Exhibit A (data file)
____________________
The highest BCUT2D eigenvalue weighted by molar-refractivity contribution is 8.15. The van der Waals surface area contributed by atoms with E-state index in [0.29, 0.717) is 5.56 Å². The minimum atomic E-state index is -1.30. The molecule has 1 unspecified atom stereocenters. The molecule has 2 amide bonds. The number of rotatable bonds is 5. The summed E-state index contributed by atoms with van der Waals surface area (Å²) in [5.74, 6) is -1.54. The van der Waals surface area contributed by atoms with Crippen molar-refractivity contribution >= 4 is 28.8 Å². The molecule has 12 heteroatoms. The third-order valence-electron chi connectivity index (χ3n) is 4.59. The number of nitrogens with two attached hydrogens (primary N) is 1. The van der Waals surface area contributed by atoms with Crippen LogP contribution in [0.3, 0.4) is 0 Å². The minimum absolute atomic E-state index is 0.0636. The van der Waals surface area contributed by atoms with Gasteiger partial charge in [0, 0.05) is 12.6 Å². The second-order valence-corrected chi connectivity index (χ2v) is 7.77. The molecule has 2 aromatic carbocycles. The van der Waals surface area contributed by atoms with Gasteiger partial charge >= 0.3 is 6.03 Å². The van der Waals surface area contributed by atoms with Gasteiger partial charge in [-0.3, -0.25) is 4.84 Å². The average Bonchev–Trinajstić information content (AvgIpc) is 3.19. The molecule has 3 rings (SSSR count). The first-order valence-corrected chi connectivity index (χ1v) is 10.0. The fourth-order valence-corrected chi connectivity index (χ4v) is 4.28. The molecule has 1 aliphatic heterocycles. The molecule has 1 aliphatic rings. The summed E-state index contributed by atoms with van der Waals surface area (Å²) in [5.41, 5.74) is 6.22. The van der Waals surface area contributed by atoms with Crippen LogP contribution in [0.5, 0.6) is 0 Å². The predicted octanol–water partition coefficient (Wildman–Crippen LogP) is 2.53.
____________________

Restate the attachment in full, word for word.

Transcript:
The highest BCUT2D eigenvalue weighted by molar-refractivity contribution is 8.15. The van der Waals surface area contributed by atoms with E-state index in [0.29, 0.717) is 5.56 Å². The minimum atomic E-state index is -1.30. The molecule has 1 unspecified atom stereocenters. The molecule has 2 amide bonds. The number of rotatable bonds is 5. The summed E-state index contributed by atoms with van der Waals surface area (Å²) in [5.74, 6) is -1.54. The van der Waals surface area contributed by atoms with Crippen molar-refractivity contribution >= 4 is 28.8 Å². The molecule has 12 heteroatoms. The third-order valence-electron chi connectivity index (χ3n) is 4.59. The number of nitrogens with two attached hydrogens (primary N) is 1. The van der Waals surface area contributed by atoms with Crippen LogP contribution in [0.3, 0.4) is 0 Å². The minimum absolute atomic E-state index is 0.0636. The van der Waals surface area contributed by atoms with Gasteiger partial charge in [0, 0.05) is 12.6 Å². The second-order valence-corrected chi connectivity index (χ2v) is 7.77. The molecule has 2 aromatic carbocycles. The van der Waals surface area contributed by atoms with Gasteiger partial charge >= 0.3 is 6.03 Å². The van der Waals surface area contributed by atoms with Gasteiger partial charge in [-0.3, -0.25) is 4.84 Å². The average Bonchev–Trinajstić information content (AvgIpc) is 3.19. The molecule has 3 rings (SSSR count). The first-order valence-corrected chi connectivity index (χ1v) is 10.0. The fourth-order valence-corrected chi connectivity index (χ4v) is 4.28. The molecule has 1 aliphatic heterocycles. The molecule has 1 aliphatic rings. The summed E-state index contributed by atoms with van der Waals surface area (Å²) in [5.41, 5.74) is 6.22. The van der Waals surface area contributed by atoms with Crippen LogP contribution in [0.5, 0.6) is 0 Å². The predicted octanol–water partition coefficient (Wildman–Crippen LogP) is 2.53.